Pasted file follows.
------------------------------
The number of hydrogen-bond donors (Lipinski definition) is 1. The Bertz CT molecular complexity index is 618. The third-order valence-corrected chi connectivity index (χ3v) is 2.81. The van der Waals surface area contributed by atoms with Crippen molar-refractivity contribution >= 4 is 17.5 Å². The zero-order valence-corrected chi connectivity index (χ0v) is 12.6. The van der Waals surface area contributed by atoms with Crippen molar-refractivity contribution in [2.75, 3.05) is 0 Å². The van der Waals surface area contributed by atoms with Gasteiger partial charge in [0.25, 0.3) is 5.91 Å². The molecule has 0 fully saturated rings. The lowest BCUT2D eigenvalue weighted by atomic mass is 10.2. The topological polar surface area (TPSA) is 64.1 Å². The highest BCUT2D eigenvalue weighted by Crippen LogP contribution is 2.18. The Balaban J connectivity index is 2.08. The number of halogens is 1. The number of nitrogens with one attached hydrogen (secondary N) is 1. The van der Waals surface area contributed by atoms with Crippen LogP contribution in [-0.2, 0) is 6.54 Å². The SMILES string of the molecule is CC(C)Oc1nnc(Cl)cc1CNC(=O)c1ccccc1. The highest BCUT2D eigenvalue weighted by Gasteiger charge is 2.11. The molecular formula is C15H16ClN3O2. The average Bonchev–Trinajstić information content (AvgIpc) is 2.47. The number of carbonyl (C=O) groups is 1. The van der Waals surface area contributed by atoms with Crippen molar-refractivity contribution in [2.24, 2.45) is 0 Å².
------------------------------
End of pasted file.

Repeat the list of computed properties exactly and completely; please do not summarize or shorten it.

The number of hydrogen-bond donors (Lipinski definition) is 1. The Bertz CT molecular complexity index is 618. The third-order valence-corrected chi connectivity index (χ3v) is 2.81. The van der Waals surface area contributed by atoms with Crippen molar-refractivity contribution >= 4 is 17.5 Å². The zero-order valence-corrected chi connectivity index (χ0v) is 12.6. The van der Waals surface area contributed by atoms with Crippen molar-refractivity contribution in [2.75, 3.05) is 0 Å². The van der Waals surface area contributed by atoms with Gasteiger partial charge in [0.25, 0.3) is 5.91 Å². The molecule has 0 fully saturated rings. The lowest BCUT2D eigenvalue weighted by atomic mass is 10.2. The topological polar surface area (TPSA) is 64.1 Å². The highest BCUT2D eigenvalue weighted by Crippen LogP contribution is 2.18. The Balaban J connectivity index is 2.08. The number of halogens is 1. The number of nitrogens with one attached hydrogen (secondary N) is 1. The van der Waals surface area contributed by atoms with Crippen LogP contribution in [-0.2, 0) is 6.54 Å². The SMILES string of the molecule is CC(C)Oc1nnc(Cl)cc1CNC(=O)c1ccccc1. The highest BCUT2D eigenvalue weighted by Gasteiger charge is 2.11. The molecular formula is C15H16ClN3O2. The average Bonchev–Trinajstić information content (AvgIpc) is 2.47. The number of carbonyl (C=O) groups is 1. The van der Waals surface area contributed by atoms with Crippen molar-refractivity contribution in [2.24, 2.45) is 0 Å².